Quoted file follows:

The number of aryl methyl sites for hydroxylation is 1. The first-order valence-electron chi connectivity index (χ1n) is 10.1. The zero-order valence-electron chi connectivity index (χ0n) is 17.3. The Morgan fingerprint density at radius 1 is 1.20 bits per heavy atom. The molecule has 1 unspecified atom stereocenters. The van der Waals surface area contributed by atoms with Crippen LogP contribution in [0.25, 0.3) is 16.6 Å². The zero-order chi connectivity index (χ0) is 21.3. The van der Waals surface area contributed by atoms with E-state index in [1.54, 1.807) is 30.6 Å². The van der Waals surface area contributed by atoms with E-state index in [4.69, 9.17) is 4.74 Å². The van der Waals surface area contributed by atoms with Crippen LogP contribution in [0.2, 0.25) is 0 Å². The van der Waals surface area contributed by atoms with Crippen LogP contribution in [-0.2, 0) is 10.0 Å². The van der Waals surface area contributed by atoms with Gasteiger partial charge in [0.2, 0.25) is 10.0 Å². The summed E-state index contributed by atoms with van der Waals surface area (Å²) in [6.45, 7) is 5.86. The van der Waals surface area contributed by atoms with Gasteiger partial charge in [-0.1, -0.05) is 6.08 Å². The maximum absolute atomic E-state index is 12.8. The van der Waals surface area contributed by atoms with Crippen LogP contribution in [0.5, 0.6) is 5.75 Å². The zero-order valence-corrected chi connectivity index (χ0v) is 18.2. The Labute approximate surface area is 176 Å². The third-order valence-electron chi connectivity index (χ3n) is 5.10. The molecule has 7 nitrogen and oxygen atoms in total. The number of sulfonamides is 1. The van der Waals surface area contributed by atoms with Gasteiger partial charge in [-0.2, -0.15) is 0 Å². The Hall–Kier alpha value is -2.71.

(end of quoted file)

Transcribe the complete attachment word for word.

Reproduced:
The number of aryl methyl sites for hydroxylation is 1. The first-order valence-electron chi connectivity index (χ1n) is 10.1. The zero-order valence-electron chi connectivity index (χ0n) is 17.3. The Morgan fingerprint density at radius 1 is 1.20 bits per heavy atom. The molecule has 1 unspecified atom stereocenters. The van der Waals surface area contributed by atoms with Crippen LogP contribution in [0.25, 0.3) is 16.6 Å². The zero-order chi connectivity index (χ0) is 21.3. The van der Waals surface area contributed by atoms with E-state index in [1.54, 1.807) is 30.6 Å². The van der Waals surface area contributed by atoms with E-state index in [4.69, 9.17) is 4.74 Å². The van der Waals surface area contributed by atoms with Crippen LogP contribution in [0.2, 0.25) is 0 Å². The van der Waals surface area contributed by atoms with Crippen LogP contribution in [-0.2, 0) is 10.0 Å². The van der Waals surface area contributed by atoms with Gasteiger partial charge in [0.2, 0.25) is 10.0 Å². The summed E-state index contributed by atoms with van der Waals surface area (Å²) in [6.45, 7) is 5.86. The van der Waals surface area contributed by atoms with Gasteiger partial charge in [-0.1, -0.05) is 6.08 Å². The maximum absolute atomic E-state index is 12.8. The van der Waals surface area contributed by atoms with Crippen LogP contribution in [0.5, 0.6) is 5.75 Å². The zero-order valence-corrected chi connectivity index (χ0v) is 18.2. The Labute approximate surface area is 176 Å². The third-order valence-electron chi connectivity index (χ3n) is 5.10. The molecule has 7 nitrogen and oxygen atoms in total. The number of sulfonamides is 1. The van der Waals surface area contributed by atoms with Gasteiger partial charge in [-0.2, -0.15) is 0 Å². The Hall–Kier alpha value is -2.71.